Potentially Deadly Sore Throats
As winter comes to an end and spring finally approaches, sore throats are still a common ailment. They may be a symptom of a cold or the flu, or result from post-nasal drip produced by allergies. And of course plenty of sore throats are brought on by the streptococcus bacterium, which mainly strikes children but can be contracted by adults as well. But it may surprise you to learn that new research has determined there is a form of bacteria more prevalent than Strep causing sore throats in young adults, and it is dangerous.
The study, which took place at the University of Alabama School of Medicine at Birmingham, found that Fusobacterium necrophorum is the cause of more than 20 percent of sore throats in teens and young adults, and it can have deadly complications.1 The subjects were 312 students between the ages of 15 and 30 who visited the University of Alabama at Birmingham Student Health Clinic complaining of a sore throat. They were compared with a control group of 80 students in the same age group who did not report sore throat symptoms.
After performing a throat culture on each of the patients, the scientists analyzed the samples for the presence of bacteria. The F. necrophorum bacterium showed up in 20.5 percent of the participants who had sore throats and was much more commonly found than streptococcus. Group A strep was only present in approximately 10 percent of the sore throat patients.
Infection with F. necrophorum is problematic on several fronts. First of all, it's not something physicians typically look for when a patient presents with a sore throat. They will conduct a rapid strep test and if the results are negative, the assumption is generally that the cause is viral. When a virus is responsible for the sore throat, no antibiotics should be prescribed since they do nothing to fight off the infection. Viral infections should resolve on their own after a few days. However, F. necrophorum does respond to antibiotics since it is bacterial. Therefore, if you have a sore throat that isn't strep and doesn't go away in four or five days, it may be best to return to the doctor and request further testing.
Many bacterial infections will eventually resolve without the help of antibiotics; it simply takes longer, and you remain contagious during that time. We certainly don't want to promote the unnecessary use of antibiotics which have helped create almost unstoppable, drug-resistant superbugs, but F. necrophorum is a different animal and is potentially dangerous to leave untreated because it is associated with serious complications. It can lead to the development of Lemierre's syndrome, a rare and sometimes deadly disease. Lemierre's syndrome can produce an abscess in the airway that spreads the infection first to the nearby jugular vein and then can travel through the bloodstream to the brain, lungs, liver, or bones. It is fatal in approximately five percent of cases.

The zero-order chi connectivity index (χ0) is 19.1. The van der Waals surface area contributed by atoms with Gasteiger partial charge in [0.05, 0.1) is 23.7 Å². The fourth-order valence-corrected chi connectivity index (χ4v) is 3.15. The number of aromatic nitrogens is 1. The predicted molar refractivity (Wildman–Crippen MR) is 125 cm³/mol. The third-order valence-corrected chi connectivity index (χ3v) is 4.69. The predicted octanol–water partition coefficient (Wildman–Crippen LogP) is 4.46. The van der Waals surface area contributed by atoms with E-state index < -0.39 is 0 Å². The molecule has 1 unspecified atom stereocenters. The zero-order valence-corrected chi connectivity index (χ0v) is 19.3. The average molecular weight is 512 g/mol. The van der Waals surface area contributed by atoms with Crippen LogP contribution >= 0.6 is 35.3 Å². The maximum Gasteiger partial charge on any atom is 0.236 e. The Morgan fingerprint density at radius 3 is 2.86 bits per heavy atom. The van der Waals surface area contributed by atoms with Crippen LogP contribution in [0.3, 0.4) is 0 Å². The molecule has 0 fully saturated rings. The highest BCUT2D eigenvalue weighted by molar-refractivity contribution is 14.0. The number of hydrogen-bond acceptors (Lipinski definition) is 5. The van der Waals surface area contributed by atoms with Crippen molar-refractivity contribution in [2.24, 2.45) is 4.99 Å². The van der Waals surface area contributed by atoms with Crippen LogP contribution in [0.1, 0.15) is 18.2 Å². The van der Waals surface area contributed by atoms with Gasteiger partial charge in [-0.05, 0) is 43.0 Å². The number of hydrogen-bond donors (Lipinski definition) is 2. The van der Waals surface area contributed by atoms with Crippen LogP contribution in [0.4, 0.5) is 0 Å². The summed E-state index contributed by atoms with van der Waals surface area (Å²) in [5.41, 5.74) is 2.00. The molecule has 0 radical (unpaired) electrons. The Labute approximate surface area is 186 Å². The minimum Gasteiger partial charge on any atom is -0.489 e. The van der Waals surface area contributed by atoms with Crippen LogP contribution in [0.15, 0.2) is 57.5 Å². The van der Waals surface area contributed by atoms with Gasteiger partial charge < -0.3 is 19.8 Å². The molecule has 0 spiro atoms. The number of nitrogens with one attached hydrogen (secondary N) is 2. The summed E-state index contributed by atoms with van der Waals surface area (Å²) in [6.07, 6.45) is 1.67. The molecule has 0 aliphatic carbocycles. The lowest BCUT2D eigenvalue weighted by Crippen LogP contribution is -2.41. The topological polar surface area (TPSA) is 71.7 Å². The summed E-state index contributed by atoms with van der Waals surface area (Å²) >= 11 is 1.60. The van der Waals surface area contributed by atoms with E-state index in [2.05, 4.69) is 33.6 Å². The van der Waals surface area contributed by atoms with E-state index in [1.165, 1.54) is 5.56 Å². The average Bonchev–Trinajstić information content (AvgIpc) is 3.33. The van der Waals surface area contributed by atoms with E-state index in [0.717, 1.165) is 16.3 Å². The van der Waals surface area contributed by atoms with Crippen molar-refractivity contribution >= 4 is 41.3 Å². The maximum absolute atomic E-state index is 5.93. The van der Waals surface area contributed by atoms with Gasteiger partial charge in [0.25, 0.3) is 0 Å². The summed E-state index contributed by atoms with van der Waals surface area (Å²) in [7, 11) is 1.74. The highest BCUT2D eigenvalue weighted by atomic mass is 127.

Young adults were the focus of this research because that appears to be the population that is mainly affected by F. necrophorum. There is no known reason why it appears to strike mainly in this age group. Researchers also are unaware whether this bacterium is transmitted from one person to another or if it is lying dormant in everyone and only activates during adolescence or a few years later.
At any rate, this study serves as a good reminder to pay attention to what your body is telling you. If you are experiencing a sore throat, try gargling with warm salt water, suck on eucalyptus lozenges, and drink some tea with honey. Or better yet, sip on some juice laced with a garlic-based, anti-pathogenic formula throughout the day, allowing it to repeatedly coat the throat. It will knock out most sore throats in less than 48 hours. But if the symptoms don't go away after a couple of days, particularly if your scratchy throat is accompanied by a fever or painful swallowing, let your doctor check it out. Of course, the doctor may not have any better remedies to suggest if your rapid strep test comes back negative, and you certainly don't want unnecessary antibiotics. However, you know your body best, and if you fall into the young adult category, you might want to discuss the possibility of F. necrophorum as the cause and get a throat culture that can be processed in a lab to look for this bacteria.
- 1. Reinberg, Steven. "1 in 5 Sore Throats Tied to Scary Bacteria: Study." WebMD. 16 February 2015. Accessed 25 February 2015. http://www.webmd.com/cold-and-flu/news/20150216/1-in-5-sore-throats-tied-to-scary-bacteria-study-finds